I love writing. Teaching writing is a different story. But, I am slowly evolving from a wanting-to-control-everything writing teacher to a let-them-write-and-guide-them teacher. Letting them write is the key. And I struggle with keeping my mini-lessons mini. I talk way too much. It’s something I am working on.
So let’s cut to the chase. How do you start your writing lessons at the beginning of the year? Sticking with my goal, a little guidance, and a lot of gradual release of control.
Lesson #1: We are authors. Authors generate ideas.
One of the biggest hurdles in teaching writing is generating ideas. Providing the tools and strategies for supporting your students in developing a slew of ideas for writing will be the first step in building a strong writing block. Great authors write what they have experienced, are passionate about, or just what they feel like getting down on paper that day. So let your students do that too….and as much as possible.
I teach this lesson after about a week of school so by this time we have read a bunch of books. I pull a few books (4-5) to review and we discuss 1. How did the author come up with the idea to write this? 2. How can we be inspired by this book?
This helps students generate some ideas so no one says “I don’t know what to write about.” But, they absolutely do not need to use one of the ideas we discuss. Again, they can write about anything they want. Then I send them off to write for as long as they can. I bounce around the room and check in with each student. I simply ask “What are you writing about?” or “What do you plan to write about?”
I end the session when a few kids start to say “I’m done” or get restless. We haven’t really talked about what to do when they are “done” so, I let that slide for today. We share as a whole group today.
Lesson #2: You are never done writing. Ever.
Here’s where we talk about what we can do when we think we are done: read it to yourself to make sure it sounds right, add more details, add more to the picture, and start a new story. It is great to make this into an anchor chart or a mini reference poster they can glue right into their journals or keep in their writing folders. I model adding more details. And send them off in writing. We share in small groups today.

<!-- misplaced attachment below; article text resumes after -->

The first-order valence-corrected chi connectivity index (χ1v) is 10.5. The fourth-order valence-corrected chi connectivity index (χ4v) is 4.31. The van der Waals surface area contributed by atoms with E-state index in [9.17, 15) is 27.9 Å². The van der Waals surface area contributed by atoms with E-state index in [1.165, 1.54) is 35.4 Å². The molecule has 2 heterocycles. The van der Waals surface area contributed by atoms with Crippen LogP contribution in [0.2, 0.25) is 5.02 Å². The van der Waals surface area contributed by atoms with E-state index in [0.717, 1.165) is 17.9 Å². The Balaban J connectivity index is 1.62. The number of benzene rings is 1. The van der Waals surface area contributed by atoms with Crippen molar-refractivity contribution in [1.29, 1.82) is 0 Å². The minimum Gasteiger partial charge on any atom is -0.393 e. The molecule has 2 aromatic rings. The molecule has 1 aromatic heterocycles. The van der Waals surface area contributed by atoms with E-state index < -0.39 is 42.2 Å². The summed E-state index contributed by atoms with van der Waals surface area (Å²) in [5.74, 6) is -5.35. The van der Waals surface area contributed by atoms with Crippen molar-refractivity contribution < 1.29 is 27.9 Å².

You can download the pieces for this anchor chart for free here.
Lesson #3: How do I spell (insert any word)? & adding a word
For this next lesson, I use my time to model writing a very short story. I make sure to dramatically announce that I don’t know how to spell a word. Then, I introduce the strategies that writers use for spelling. Notice: ask the teacher is not one! I proclaim that from this point forward, I will never spell a word for you. Phew, feels good to take that responsibility off my plate.
I use these free spelling strategy posters to guide the lesson and as a reference all year long.
I make sure to leave out a word or two as I write. Then I go back and reread. Oops!! What should I do now? Erase everything? No no no, just add a carrot ^. End of mini-lesson 3. Let them be writers! Then, we share in partners today.
And that’s it! The first 3 days of writer’s workshop are complete. After we work on building stamina, I start using mentor texts to introduce narrative writing. But, I still try to allow for as much freedom as possible. And our goal is to write everyday in some capacity.
Do you like teaching writing?